cuniculus

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See also: Cuniculus

English[edit]

Etymology[edit]

Borrowing from Latin cunīculus.

Noun[edit]

cuniculus (plural cuniculi)

  1. a burrow or low underground passage
  2. a burrow in the skin made by a mite

Latin[edit]

Alternative forms[edit]

Etymology[edit]

From Ancient Greek κόνικλος (kóniklos), probably of Iberian or Celtiberian origin; compare Basque untxi (rabbit), Mozarabic conchair (greyhound). The original meaning “burrow” adapted to the rabbit or vice versa.

Pronunciation[edit]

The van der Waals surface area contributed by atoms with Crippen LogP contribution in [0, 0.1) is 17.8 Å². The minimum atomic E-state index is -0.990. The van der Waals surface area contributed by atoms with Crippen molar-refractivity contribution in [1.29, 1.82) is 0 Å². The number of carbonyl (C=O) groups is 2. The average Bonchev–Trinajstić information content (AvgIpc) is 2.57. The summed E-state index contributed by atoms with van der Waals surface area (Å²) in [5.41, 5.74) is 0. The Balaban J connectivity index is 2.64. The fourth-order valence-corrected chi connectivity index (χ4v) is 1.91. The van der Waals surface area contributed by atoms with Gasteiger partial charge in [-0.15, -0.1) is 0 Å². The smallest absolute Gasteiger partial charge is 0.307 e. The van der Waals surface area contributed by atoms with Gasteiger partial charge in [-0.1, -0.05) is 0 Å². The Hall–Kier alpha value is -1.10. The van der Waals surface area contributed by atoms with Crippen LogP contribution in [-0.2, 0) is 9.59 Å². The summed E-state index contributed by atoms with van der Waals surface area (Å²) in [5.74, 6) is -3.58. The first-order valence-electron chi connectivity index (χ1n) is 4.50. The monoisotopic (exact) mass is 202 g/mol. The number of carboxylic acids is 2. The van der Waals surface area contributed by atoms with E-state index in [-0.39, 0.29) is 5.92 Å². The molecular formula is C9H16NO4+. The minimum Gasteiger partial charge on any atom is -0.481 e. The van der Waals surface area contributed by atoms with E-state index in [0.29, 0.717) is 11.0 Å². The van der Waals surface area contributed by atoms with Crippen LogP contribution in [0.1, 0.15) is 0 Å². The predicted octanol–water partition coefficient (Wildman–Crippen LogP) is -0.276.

Noun[edit]

cunīculus m (genitive cunīculī); second declension

  1. rabbit
  2. rabbit burrow
  3. mine, subterranean tunnel or gallery
    • 2015, Tuomo Pekkanen, Numerus fugitivorum in dies crescit. [1], Nuntii Latini 7.8.2015:
      Greges migratorum, qui diversis viis ex Africa vel Asia in Europam venerunt, in proximitatem urbis Caleti (Calais) convenerunt, unde brevissima est in Britanniam per cuniculum traiectio.
      Groups of migrants, coming into Europe by various routes from Africa and Asia, came together near the city of Calais, where it is but a brief passage to Britain through the tunnel.


Inflection[edit]

Second declension.

Case Singular Plural
nominative cunīculus cunīculī
genitive cunīculī cunīculōrum
dative cunīculō cunīculīs
accusative cunīculum cunīculōs
ablative cunīculō cunīculīs
vocative cunīcule cunīculī

Related terms[edit]

Descendants[edit]

See also[edit]

References[edit]